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Discussion Starter #1
I have an extra, but bad block(#3, 4, and 5 pistons melted to block) and i was wondering if there is any reason in keeping it, or trying to build it to eventually replace the one i have in the car. If there is any good in it(there are no holes in the block) i would like to fully build the block top to bottom with forge internals, new crank, etc... Can i get just sleeves to go in the block, and if so, from where. thanks in advance
 

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The Great Kruso
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People dont usually resleeve our blocks, you can actually get the cast iron block boared out to as much as .6 over. That will me more then enough clear the gashes caused by the damadged pistons.

Kruso
 

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Discussion Starter #3
they would pretty much have to bore the whole cylinders out again, because when i say they are melted to the block, they are melted to the block. I put some penetrating oil on top of the three cylinders that were seized and none came to the bottom. They are sealed tight. Do you think it is worth keeping?
 

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Discussion Starter #5
thanks for the help guys, i'll try to scavenge as much as i can off of the block, and then send it down the road. atleast i will have a little more room to walk around my supe in the garage now. thanks again
 

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The Great Kruso
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Lol, yeeeeeah, would definitely need that zero behind the six!
 

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25psi = 14" brakes :)
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Largest pistons I know of are 85.5mm diameter.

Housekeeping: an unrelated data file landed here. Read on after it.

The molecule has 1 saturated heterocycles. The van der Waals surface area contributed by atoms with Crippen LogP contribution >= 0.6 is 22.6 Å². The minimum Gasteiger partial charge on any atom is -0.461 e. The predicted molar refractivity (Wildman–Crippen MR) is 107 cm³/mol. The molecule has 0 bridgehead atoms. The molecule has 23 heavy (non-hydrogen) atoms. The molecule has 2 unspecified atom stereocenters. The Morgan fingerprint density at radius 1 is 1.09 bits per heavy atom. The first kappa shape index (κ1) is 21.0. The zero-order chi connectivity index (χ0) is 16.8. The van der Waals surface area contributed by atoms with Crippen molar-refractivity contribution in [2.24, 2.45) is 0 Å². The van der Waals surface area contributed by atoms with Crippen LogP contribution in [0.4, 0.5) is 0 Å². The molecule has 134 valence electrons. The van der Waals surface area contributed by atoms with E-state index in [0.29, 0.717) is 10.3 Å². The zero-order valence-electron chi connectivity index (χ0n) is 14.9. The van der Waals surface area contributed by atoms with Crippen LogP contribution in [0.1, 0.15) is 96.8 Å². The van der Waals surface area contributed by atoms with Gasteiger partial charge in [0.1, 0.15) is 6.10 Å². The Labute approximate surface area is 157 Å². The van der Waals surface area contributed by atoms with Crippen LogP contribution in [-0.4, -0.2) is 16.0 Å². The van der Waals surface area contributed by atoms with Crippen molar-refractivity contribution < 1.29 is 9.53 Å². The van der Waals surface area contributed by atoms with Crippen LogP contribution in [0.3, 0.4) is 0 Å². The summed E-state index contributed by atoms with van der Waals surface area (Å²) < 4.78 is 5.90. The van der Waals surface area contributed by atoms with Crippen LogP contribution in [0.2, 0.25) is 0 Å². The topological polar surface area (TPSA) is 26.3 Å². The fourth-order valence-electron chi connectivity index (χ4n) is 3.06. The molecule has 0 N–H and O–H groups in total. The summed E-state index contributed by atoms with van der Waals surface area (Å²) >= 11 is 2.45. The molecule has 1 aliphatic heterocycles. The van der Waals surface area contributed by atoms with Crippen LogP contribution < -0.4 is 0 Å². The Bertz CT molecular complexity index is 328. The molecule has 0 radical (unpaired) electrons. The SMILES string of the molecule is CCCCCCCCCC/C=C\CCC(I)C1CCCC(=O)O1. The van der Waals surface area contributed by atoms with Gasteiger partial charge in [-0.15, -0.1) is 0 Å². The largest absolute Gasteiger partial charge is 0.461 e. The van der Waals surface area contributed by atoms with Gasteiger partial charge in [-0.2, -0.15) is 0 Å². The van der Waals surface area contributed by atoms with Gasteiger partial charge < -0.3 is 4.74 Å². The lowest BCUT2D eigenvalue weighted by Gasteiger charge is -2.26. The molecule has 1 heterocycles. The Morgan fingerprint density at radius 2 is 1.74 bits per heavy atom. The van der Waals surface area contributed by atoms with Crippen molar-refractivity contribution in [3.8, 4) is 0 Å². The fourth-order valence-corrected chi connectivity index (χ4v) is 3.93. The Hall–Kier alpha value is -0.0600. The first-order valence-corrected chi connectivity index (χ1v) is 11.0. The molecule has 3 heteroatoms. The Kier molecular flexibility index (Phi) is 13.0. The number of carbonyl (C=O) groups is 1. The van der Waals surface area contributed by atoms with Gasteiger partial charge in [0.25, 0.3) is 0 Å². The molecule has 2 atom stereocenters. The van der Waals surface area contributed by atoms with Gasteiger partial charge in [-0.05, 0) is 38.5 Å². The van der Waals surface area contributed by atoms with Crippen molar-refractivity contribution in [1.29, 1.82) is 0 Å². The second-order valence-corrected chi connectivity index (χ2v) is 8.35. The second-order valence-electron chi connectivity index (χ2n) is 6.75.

If the pistons are melted/Skuffed, just get a large hammer, like a sledge hammer, and use the handle to tap them out of the engine.
Another way is to set the block up off the floor so the rods will fall down without hitting anything. (Not too high, you don't want to ruin the rods.)
Then take a sturdy 2x4, I've found pallets have mahogany many times, and that holds up to hammering on it better than yellow pine for example.
place the 2x4 into the bore, and then CAREFULLY hit the end. Don't hit the block deck with the hammer. (Best choice is reversed sledge hammer, the handle will hold up fine, and the extra weight of the 12lb hammer really knocks the pistons loose quick.)
Remember, you can't really bond alluminum and iron very well, so once you break them free, they should come out pretty easy.
I just hate to see a good block get scrapped. Hit from both sides a few times, it should break the pistons free.
Good luck
 

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Discussion Starter #9
adjuster; i started taking that block apart today, so i may do what you are talking about. i started taking the bottom end apart and the crank, bearings, connecting rods and everything else in the bottom of the engine looks fine. Looks like to me that the previous owner of the car had a severe bhg on the highway and didn't know it until they stopped the car. then the engine siezed. i'll keep tearing it down, and we'll see. thanks for everyone's input
 

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No One Ever Listens To Me
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nooooooooo dont junk it! do what im doing with my block i put a hole through....strip it bare...prime it...paint it color of choice...buy a nice size pice of plexiglass from like home depot...and make a coffee table! pics to come! :)
 
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